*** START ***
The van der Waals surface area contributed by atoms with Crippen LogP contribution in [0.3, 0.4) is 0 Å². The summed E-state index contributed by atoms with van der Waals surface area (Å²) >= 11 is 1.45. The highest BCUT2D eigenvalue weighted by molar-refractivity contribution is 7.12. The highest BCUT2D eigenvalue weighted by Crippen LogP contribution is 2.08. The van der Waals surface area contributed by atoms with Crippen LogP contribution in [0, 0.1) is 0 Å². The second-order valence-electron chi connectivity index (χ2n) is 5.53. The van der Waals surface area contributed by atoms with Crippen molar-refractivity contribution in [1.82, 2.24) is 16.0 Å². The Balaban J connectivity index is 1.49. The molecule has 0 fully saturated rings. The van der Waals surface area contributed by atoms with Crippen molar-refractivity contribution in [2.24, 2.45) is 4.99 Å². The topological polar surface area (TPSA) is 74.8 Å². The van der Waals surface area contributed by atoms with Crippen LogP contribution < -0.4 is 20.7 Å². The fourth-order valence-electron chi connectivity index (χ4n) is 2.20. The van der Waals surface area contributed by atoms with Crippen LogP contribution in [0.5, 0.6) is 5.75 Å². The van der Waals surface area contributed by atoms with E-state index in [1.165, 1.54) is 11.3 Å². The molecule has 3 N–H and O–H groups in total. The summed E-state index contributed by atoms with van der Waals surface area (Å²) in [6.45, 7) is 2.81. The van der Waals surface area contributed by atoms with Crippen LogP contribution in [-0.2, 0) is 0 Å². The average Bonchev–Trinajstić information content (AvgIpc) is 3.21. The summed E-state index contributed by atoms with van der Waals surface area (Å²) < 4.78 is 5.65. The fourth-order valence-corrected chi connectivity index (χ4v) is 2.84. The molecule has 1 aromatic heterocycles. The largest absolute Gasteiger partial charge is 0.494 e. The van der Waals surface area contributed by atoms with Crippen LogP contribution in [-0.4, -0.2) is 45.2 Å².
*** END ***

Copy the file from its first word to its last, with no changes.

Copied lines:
The van der Waals surface area contributed by atoms with Crippen LogP contribution in [0.3, 0.4) is 0 Å². The summed E-state index contributed by atoms with van der Waals surface area (Å²) >= 11 is 1.45. The highest BCUT2D eigenvalue weighted by molar-refractivity contribution is 7.12. The highest BCUT2D eigenvalue weighted by Crippen LogP contribution is 2.08. The van der Waals surface area contributed by atoms with Crippen LogP contribution in [0, 0.1) is 0 Å². The second-order valence-electron chi connectivity index (χ2n) is 5.53. The van der Waals surface area contributed by atoms with Crippen molar-refractivity contribution in [1.82, 2.24) is 16.0 Å². The Balaban J connectivity index is 1.49. The molecule has 0 fully saturated rings. The van der Waals surface area contributed by atoms with Crippen molar-refractivity contribution in [2.24, 2.45) is 4.99 Å². The topological polar surface area (TPSA) is 74.8 Å². The van der Waals surface area contributed by atoms with Crippen LogP contribution < -0.4 is 20.7 Å². The fourth-order valence-electron chi connectivity index (χ4n) is 2.20. The van der Waals surface area contributed by atoms with Crippen LogP contribution in [0.5, 0.6) is 5.75 Å². The van der Waals surface area contributed by atoms with E-state index in [1.165, 1.54) is 11.3 Å². The molecule has 3 N–H and O–H groups in total. The summed E-state index contributed by atoms with van der Waals surface area (Å²) in [6.45, 7) is 2.81. The van der Waals surface area contributed by atoms with Crippen LogP contribution in [-0.2, 0) is 0 Å². The average Bonchev–Trinajstić information content (AvgIpc) is 3.21. The summed E-state index contributed by atoms with van der Waals surface area (Å²) < 4.78 is 5.65. The fourth-order valence-corrected chi connectivity index (χ4v) is 2.84. The molecule has 1 aromatic heterocycles. The largest absolute Gasteiger partial charge is 0.494 e. The van der Waals surface area contributed by atoms with Crippen LogP contribution in [-0.4, -0.2) is 45.2 Å².